Savickis told LTV morning news program Rīta Panorāma that the government should only consider buying the shares on offer by the German concern, which wishes to exit the Baltic market, if it knows there is a guaranteed buyer for them further down the road.
Lacking any guarantee of such interests, “under no circumstances” should Latvia become an LG stockholder, as the government’s representatives in the company will lead it to “political gas prices”, to which the government itself will respond and “immediately cause the price to rise further,” moreover the firm’s “effectiveness” would vanish, Savickis argued.
Savickis - who is also chairman of the local Dinamo Riga ice hockey team - outlined details of his ongoing negotiations with several Russian energy firms regarding financial support needed by the team to finish its season.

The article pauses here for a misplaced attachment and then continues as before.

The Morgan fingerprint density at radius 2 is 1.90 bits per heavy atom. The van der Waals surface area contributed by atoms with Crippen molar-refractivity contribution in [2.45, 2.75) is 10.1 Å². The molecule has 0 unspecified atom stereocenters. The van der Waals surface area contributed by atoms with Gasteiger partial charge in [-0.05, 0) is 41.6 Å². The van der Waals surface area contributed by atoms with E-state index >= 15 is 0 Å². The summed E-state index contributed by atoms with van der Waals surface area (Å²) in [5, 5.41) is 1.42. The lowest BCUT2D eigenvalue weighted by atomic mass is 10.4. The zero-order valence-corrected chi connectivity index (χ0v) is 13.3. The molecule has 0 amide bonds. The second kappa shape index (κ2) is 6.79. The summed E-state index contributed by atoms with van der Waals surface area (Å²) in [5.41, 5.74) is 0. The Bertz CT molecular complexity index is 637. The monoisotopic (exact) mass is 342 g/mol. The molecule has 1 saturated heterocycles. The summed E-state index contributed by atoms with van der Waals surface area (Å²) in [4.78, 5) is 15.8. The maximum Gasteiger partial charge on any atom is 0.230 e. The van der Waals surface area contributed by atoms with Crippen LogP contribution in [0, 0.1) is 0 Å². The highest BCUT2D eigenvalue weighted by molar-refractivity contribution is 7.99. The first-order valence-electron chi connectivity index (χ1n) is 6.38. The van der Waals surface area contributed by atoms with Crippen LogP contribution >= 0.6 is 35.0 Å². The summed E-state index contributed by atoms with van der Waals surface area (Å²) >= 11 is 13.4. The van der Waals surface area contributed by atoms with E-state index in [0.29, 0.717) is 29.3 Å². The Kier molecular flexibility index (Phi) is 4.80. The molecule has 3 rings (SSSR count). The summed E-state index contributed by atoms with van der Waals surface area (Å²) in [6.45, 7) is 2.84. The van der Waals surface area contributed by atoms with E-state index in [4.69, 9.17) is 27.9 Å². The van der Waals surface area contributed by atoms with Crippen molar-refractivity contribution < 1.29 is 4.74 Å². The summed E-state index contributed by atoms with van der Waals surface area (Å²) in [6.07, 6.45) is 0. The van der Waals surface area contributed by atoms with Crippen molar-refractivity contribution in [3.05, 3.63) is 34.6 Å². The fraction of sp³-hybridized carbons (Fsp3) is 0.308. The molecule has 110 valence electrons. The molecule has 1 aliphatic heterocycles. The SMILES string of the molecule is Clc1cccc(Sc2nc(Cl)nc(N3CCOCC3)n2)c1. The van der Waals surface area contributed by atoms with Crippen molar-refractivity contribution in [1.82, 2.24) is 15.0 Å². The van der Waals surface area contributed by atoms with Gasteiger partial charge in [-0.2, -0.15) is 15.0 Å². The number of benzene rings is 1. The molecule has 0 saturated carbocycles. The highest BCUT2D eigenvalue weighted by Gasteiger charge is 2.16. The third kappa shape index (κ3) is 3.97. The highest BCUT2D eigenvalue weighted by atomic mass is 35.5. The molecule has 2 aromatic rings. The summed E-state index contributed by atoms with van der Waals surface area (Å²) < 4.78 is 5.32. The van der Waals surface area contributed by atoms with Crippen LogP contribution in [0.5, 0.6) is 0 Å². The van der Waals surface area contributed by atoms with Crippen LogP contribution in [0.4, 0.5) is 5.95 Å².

He discounted the notion that the team could remain without long-term sponsors, despite the disappointment of losing accounts with prime corporate supporters Gazprom Schweiz and Škoda earlier this year and acknowledging estimates that €12m would be needed to maintain the club through its next season.
Dinamo’s 35 players are currently training in Valmiera despite most of them facing contract signing delays. Foreign players can opt out if they receive more attractive offers from other clubs, and the team’s recruitment policy favors local hockey players.
Savickis didn’t rule out the possibility that Dinamo could drop out of the KHL league, which he termed a “dynamic creation” whose members can come and go. He said €7m had been spent by Dinamo over the past six years, but that future prospects call for more serious investments. Anything less than next year’s desired €12m budget would mean a much more modest team performance.
Savickis added that “it would be easy” for the state to sponsor the hockey club, if only the political will existed. He said he is convinced that Dinamo gives more added value to society than Latvia’s Foreign Affairs Ministry.
LG is currently jointly owned by its largest shareholder E.ON, followed by Russian gas giant Gazprom (34%) and Savickis’ import firm Itera (16%).